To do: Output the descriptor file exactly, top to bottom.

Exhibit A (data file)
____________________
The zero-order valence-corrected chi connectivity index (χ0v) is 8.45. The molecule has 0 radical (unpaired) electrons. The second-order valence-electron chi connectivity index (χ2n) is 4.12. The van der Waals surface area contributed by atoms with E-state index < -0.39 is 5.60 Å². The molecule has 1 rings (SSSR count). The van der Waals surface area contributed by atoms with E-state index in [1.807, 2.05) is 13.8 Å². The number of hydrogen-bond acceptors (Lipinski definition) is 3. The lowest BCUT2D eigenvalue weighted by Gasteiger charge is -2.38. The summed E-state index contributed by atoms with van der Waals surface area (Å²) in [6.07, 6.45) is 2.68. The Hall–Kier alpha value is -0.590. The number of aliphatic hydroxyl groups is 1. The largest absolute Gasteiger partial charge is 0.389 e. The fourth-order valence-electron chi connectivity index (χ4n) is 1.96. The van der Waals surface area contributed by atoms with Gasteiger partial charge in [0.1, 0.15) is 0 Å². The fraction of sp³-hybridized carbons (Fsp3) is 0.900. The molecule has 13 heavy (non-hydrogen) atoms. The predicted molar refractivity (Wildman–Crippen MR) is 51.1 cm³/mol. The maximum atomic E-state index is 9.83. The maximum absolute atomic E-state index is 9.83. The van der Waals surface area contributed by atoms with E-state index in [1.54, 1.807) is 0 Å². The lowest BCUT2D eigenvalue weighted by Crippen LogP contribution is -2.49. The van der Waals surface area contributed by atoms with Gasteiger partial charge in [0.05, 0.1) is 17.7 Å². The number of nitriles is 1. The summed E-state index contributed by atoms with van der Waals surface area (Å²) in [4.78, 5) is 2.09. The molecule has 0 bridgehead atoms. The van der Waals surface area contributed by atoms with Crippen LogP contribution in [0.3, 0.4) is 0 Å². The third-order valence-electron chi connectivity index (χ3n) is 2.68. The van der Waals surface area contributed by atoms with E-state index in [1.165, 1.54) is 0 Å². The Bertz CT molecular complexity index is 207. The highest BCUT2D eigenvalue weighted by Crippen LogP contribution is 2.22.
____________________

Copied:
The zero-order valence-corrected chi connectivity index (χ0v) is 8.45. The molecule has 0 radical (unpaired) electrons. The second-order valence-electron chi connectivity index (χ2n) is 4.12. The van der Waals surface area contributed by atoms with E-state index < -0.39 is 5.60 Å². The molecule has 1 rings (SSSR count). The van der Waals surface area contributed by atoms with E-state index in [1.807, 2.05) is 13.8 Å². The number of hydrogen-bond acceptors (Lipinski definition) is 3. The lowest BCUT2D eigenvalue weighted by Gasteiger charge is -2.38. The summed E-state index contributed by atoms with van der Waals surface area (Å²) in [6.07, 6.45) is 2.68. The Hall–Kier alpha value is -0.590. The number of aliphatic hydroxyl groups is 1. The largest absolute Gasteiger partial charge is 0.389 e. The fourth-order valence-electron chi connectivity index (χ4n) is 1.96. The van der Waals surface area contributed by atoms with Gasteiger partial charge in [0.1, 0.15) is 0 Å². The fraction of sp³-hybridized carbons (Fsp3) is 0.900. The molecule has 13 heavy (non-hydrogen) atoms. The predicted molar refractivity (Wildman–Crippen MR) is 51.1 cm³/mol. The maximum atomic E-state index is 9.83. The maximum absolute atomic E-state index is 9.83. The van der Waals surface area contributed by atoms with E-state index in [1.54, 1.807) is 0 Å². The lowest BCUT2D eigenvalue weighted by Crippen LogP contribution is -2.49. The van der Waals surface area contributed by atoms with Gasteiger partial charge in [0.05, 0.1) is 17.7 Å². The number of nitriles is 1. The summed E-state index contributed by atoms with van der Waals surface area (Å²) in [4.78, 5) is 2.09. The molecule has 0 bridgehead atoms. The van der Waals surface area contributed by atoms with Crippen LogP contribution in [0.3, 0.4) is 0 Å². The third-order valence-electron chi connectivity index (χ3n) is 2.68. The van der Waals surface area contributed by atoms with E-state index in [1.165, 1.54) is 0 Å². The Bertz CT molecular complexity index is 207. The highest BCUT2D eigenvalue weighted by Crippen LogP contribution is 2.22.